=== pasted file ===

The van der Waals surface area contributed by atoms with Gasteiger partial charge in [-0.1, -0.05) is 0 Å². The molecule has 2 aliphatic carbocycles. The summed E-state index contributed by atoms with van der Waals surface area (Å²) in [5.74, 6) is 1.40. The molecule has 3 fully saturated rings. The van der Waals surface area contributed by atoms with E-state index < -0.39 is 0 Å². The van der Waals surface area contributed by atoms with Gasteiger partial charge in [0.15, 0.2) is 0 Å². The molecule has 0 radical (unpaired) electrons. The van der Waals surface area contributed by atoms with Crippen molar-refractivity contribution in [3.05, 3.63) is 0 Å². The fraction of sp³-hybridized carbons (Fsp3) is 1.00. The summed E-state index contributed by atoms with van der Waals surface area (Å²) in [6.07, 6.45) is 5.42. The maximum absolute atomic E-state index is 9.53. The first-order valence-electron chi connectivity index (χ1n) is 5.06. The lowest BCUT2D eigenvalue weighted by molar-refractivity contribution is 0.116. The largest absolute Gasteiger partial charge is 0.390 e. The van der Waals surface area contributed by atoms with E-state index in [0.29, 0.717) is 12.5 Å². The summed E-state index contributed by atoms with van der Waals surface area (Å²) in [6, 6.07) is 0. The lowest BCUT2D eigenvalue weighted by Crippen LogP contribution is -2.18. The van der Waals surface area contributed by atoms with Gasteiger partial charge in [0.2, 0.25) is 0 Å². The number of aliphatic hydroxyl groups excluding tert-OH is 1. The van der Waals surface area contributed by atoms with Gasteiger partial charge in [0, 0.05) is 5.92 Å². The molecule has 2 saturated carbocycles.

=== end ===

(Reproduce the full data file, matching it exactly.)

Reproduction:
The van der Waals surface area contributed by atoms with Gasteiger partial charge in [-0.1, -0.05) is 0 Å². The molecule has 2 aliphatic carbocycles. The summed E-state index contributed by atoms with van der Waals surface area (Å²) in [5.74, 6) is 1.40. The molecule has 3 fully saturated rings. The van der Waals surface area contributed by atoms with E-state index < -0.39 is 0 Å². The van der Waals surface area contributed by atoms with Gasteiger partial charge in [0.15, 0.2) is 0 Å². The molecule has 0 radical (unpaired) electrons. The van der Waals surface area contributed by atoms with Crippen molar-refractivity contribution in [3.05, 3.63) is 0 Å². The fraction of sp³-hybridized carbons (Fsp3) is 1.00. The summed E-state index contributed by atoms with van der Waals surface area (Å²) in [6.07, 6.45) is 5.42. The maximum absolute atomic E-state index is 9.53. The first-order valence-electron chi connectivity index (χ1n) is 5.06. The lowest BCUT2D eigenvalue weighted by molar-refractivity contribution is 0.116. The largest absolute Gasteiger partial charge is 0.390 e. The van der Waals surface area contributed by atoms with E-state index in [0.29, 0.717) is 12.5 Å². The summed E-state index contributed by atoms with van der Waals surface area (Å²) in [6, 6.07) is 0. The lowest BCUT2D eigenvalue weighted by Crippen LogP contribution is -2.18. The van der Waals surface area contributed by atoms with Gasteiger partial charge in [0.2, 0.25) is 0 Å². The number of aliphatic hydroxyl groups excluding tert-OH is 1. The van der Waals surface area contributed by atoms with Gasteiger partial charge in [0, 0.05) is 5.92 Å². The molecule has 2 saturated carbocycles.